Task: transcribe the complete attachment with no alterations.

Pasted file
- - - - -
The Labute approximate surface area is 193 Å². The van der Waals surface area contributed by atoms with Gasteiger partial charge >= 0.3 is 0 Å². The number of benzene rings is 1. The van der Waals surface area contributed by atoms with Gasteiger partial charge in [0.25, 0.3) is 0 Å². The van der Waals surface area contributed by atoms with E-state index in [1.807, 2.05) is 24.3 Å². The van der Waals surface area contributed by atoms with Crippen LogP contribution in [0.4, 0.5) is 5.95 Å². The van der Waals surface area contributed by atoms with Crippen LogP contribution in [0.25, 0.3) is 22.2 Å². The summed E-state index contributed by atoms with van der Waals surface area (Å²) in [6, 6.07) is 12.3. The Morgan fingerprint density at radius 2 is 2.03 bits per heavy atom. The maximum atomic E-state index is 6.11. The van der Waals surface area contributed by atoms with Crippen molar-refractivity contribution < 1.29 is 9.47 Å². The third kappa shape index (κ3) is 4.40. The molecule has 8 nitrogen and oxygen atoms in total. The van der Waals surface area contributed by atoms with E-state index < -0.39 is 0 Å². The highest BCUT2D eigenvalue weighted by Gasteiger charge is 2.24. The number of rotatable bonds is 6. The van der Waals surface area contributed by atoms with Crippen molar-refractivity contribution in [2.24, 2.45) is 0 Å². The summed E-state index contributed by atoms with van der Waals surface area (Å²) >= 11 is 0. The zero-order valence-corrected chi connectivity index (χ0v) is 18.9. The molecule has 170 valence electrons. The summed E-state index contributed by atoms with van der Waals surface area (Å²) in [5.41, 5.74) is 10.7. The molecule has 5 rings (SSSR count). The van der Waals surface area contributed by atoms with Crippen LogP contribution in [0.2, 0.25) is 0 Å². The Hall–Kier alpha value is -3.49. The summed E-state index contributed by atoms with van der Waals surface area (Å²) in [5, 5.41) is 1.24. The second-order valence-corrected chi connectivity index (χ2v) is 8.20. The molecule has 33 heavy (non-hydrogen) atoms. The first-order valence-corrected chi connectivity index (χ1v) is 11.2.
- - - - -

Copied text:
The Labute approximate surface area is 193 Å². The van der Waals surface area contributed by atoms with Gasteiger partial charge >= 0.3 is 0 Å². The number of benzene rings is 1. The van der Waals surface area contributed by atoms with Gasteiger partial charge in [0.25, 0.3) is 0 Å². The van der Waals surface area contributed by atoms with E-state index in [1.807, 2.05) is 24.3 Å². The van der Waals surface area contributed by atoms with Crippen LogP contribution in [0.4, 0.5) is 5.95 Å². The van der Waals surface area contributed by atoms with Crippen LogP contribution in [0.25, 0.3) is 22.2 Å². The summed E-state index contributed by atoms with van der Waals surface area (Å²) in [6, 6.07) is 12.3. The Morgan fingerprint density at radius 2 is 2.03 bits per heavy atom. The maximum atomic E-state index is 6.11. The van der Waals surface area contributed by atoms with Crippen molar-refractivity contribution < 1.29 is 9.47 Å². The third kappa shape index (κ3) is 4.40. The molecule has 8 nitrogen and oxygen atoms in total. The van der Waals surface area contributed by atoms with E-state index < -0.39 is 0 Å². The highest BCUT2D eigenvalue weighted by Gasteiger charge is 2.24. The number of rotatable bonds is 6. The van der Waals surface area contributed by atoms with Crippen molar-refractivity contribution in [2.24, 2.45) is 0 Å². The summed E-state index contributed by atoms with van der Waals surface area (Å²) >= 11 is 0. The zero-order valence-corrected chi connectivity index (χ0v) is 18.9. The molecule has 170 valence electrons. The summed E-state index contributed by atoms with van der Waals surface area (Å²) in [5.41, 5.74) is 10.7. The molecule has 5 rings (SSSR count). The van der Waals surface area contributed by atoms with Crippen LogP contribution in [0.2, 0.25) is 0 Å². The Hall–Kier alpha value is -3.49. The summed E-state index contributed by atoms with van der Waals surface area (Å²) in [5, 5.41) is 1.24. The second-order valence-corrected chi connectivity index (χ2v) is 8.20. The molecule has 33 heavy (non-hydrogen) atoms. The first-order valence-corrected chi connectivity index (χ1v) is 11.2.